O’Rourke holds Oakland rally, appeals to young crowd

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O’Rourke holds Oakland rally, appeals to young crowd

Beto O’Rourke speaks in front a full crowd at Schenley Park just a week after Amy Klobuchar’s rally in Oakland. O’Rourke emphasized his proposals for gun legislation and college tuition.

Beto O’Rourke speaks in front a full crowd at Schenley Park just a week after Amy Klobuchar’s rally in Oakland. O’Rourke emphasized his proposals for gun legislation and college tuition.

Photo by Jake Berlin

Beto O’Rourke speaks in front a full crowd at Schenley Park just a week after Amy Klobuchar’s rally in Oakland. O’Rourke emphasized his proposals for gun legislation and college tuition.

Photo by Jake Berlin

Photo by Jake Berlin

Beto O’Rourke speaks in front a full crowd at Schenley Park just a week after Amy Klobuchar’s rally in Oakland. O’Rourke emphasized his proposals for gun legislation and college tuition.

Written By Jake Berlin, Staff Writer

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Last Wednesday, former Congressman Beto O’Rourke (D-TX) became the second presidential candidate in a week to visit the University of Pittsburgh’s campus in Oakland.

“[When I think of Pittsburgh], I think of the neighborhoods that have so much character,” O’Rourke said. “I think about a community that has distinguished itself by welcoming refugees and immigrants. People from all over the planet have found a home here in Pittsburgh.”

A mere seven days after Senator Amy Klobuchar made the college town a focal point of her “Blue Wall Tour,” O’Rourke swung through Schenley Park to drum up younger support for his candidacy.

Like Klobuchar’s visit, the weather was a perfectly clear 70 degrees, and turnout was higher than organizers expected. But unlike the senator’s rally, O’Rourke courted a crowd sporting t-shirts and hats bearing his name.

As he took to the platform under a circus-like tent, O’Rourke made himself the ringleader of hundreds of fans who cheered after nearly every sentence.

The former Texas Congressman from El Paso has seen a surge in his campaign since the tragic shooting in his hometown last month. His proposals for gun buybacks received roaring applause in Pittsburgh as he spoke passionately about the Tree of Life Synagogue victims. He also discussed proposals for a prominent concern among the crowd: tuition and student loan debt.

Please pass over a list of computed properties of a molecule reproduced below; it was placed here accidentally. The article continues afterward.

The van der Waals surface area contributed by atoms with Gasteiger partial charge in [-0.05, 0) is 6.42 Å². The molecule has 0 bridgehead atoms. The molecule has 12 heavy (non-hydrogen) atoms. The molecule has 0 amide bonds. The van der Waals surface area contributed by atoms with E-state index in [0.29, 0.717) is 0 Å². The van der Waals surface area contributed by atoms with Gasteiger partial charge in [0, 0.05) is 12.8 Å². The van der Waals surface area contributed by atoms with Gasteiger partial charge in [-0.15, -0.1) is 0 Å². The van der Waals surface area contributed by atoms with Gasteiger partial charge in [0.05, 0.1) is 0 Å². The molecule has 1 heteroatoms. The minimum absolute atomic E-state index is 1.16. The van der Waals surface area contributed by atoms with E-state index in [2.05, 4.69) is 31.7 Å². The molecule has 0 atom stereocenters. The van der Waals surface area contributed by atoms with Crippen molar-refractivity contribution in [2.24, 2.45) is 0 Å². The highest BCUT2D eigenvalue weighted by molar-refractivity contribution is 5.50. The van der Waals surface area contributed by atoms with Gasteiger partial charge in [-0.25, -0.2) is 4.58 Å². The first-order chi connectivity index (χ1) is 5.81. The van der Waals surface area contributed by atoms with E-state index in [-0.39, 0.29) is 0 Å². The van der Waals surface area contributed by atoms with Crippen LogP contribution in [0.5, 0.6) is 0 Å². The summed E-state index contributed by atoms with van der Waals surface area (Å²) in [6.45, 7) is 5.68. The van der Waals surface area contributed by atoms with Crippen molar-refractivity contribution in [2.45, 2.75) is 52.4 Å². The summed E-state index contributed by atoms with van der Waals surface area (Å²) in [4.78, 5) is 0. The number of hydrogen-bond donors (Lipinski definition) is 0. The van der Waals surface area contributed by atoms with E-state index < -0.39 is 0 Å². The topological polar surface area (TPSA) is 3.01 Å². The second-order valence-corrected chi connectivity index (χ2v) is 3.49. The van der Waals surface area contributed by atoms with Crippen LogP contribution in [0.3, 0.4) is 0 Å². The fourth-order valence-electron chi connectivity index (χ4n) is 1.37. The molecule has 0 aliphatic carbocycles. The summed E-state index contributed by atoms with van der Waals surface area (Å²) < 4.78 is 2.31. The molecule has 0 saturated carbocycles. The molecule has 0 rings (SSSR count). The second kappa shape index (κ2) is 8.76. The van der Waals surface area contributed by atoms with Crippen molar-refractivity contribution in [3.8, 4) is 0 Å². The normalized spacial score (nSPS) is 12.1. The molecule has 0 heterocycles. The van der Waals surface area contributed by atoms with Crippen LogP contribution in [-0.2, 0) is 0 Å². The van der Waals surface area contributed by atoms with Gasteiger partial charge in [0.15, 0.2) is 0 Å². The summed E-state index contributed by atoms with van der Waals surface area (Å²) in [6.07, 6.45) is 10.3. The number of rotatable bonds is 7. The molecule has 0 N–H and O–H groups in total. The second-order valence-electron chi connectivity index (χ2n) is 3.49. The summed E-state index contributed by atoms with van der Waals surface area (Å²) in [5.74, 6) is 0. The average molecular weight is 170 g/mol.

“Those who are entering college will have their first two years paid for, and four years will be debt-free,” he said. “Not just for tuition, but for room and board and books. We’ll make sure that cost is not an object.”

But Beto O’Rourke’s college support existed before this campaign. Last year, he mounted a nationally-recognized Senate run against incumbent Ted Cruz. O’Rourke lost the race but won the enthusiasm of many Democrats, not only in the red state of Texas but across the country.

As one of the youngest candidates in the 2020 presidential race, he has become meme material for the internet as younger generations affectionately reference his days of skateboarding and guitar playing.

“Being in an election and getting this much coverage sets him up for fantastic chances and opportunities to win,” Vikaas Arunkumar, a junior Political Science major at Pitt, said.

He works on a campus show called “The Bully Pulpit,” which covered the O’Rourke rally but not Klobuchar’s. Arunkumar said if he had to vote in the primary today, “it would probably be for Elizabeth Warren.”

“Historically, with the Republican Senate, she’s still been able to pass legislation,” he said. “As sad as it sounds, most people vote with their hearts. If someone’s been in Congress, it gives you a sense that they know what to do.”

Arunkumar also acknowledged that “most people vote with their age,” and attributed the large college turnout to Beto’s younger style and demeanor.

Jon Delano, Money & Politics Editor for KDKA-TV in Pittsburgh, referenced the previous presidential election when discussing O’Rourke’s turnout with The Globe.

“Donald Trump carried every single county in Western Pennsylvania—all the Republican counties—except for Allegheny,” Delano said. “Allegheny County was an island of Democrats voting… And there’s no indication that has changed. So for the Democrats, the strategy has to be to drive up the vote in Allegheny County. Because Donald Trump is going to carry all the other counties, as I see it as a political analyst.”

Delano spoke of the reality Democrats face as they must boost enthusiasm from liberals who didn’t bother voting for Hillary Clinton.

“For example, they need to win by 150,000 instead of 100,000… if they’re going to carry Pennsylvania,” he said. “I don’t think people cared for the Democratic nominee. She didn’t campaign outside of Pittsburgh. When Barack Obama ran, he went to the outlying counties.”

For right now, O’Rourke, Klobuchar and Bernie Sanders—who has already visited Pittsburgh twice this year during his campaign—will focus on the city where there are the most votes and most fundraising dollars in Western Pennsylvania. More specifically, in terms of polling and engagement, that means campuses like the University of Pittsburgh.

“College students are the lifeblood of a political campaign,” Delano said. “You have the time, youth and energy to campaign, knock on doors, call people and use social media far better than your elders who have no clue. In my view, college campuses are where a smart candidate goes to recruit volunteers. The candidate who can attract the most students to a campaign is usually the candidate who can win.”

To college student cheers, O’Rourke ended his speech with a familiar indication that he may be back to visit: “Thank you all for having us, we’ll see you soon.”

His aide tossed him the keys to a minivan as he took the wheel and drove off to the next campaign stop.

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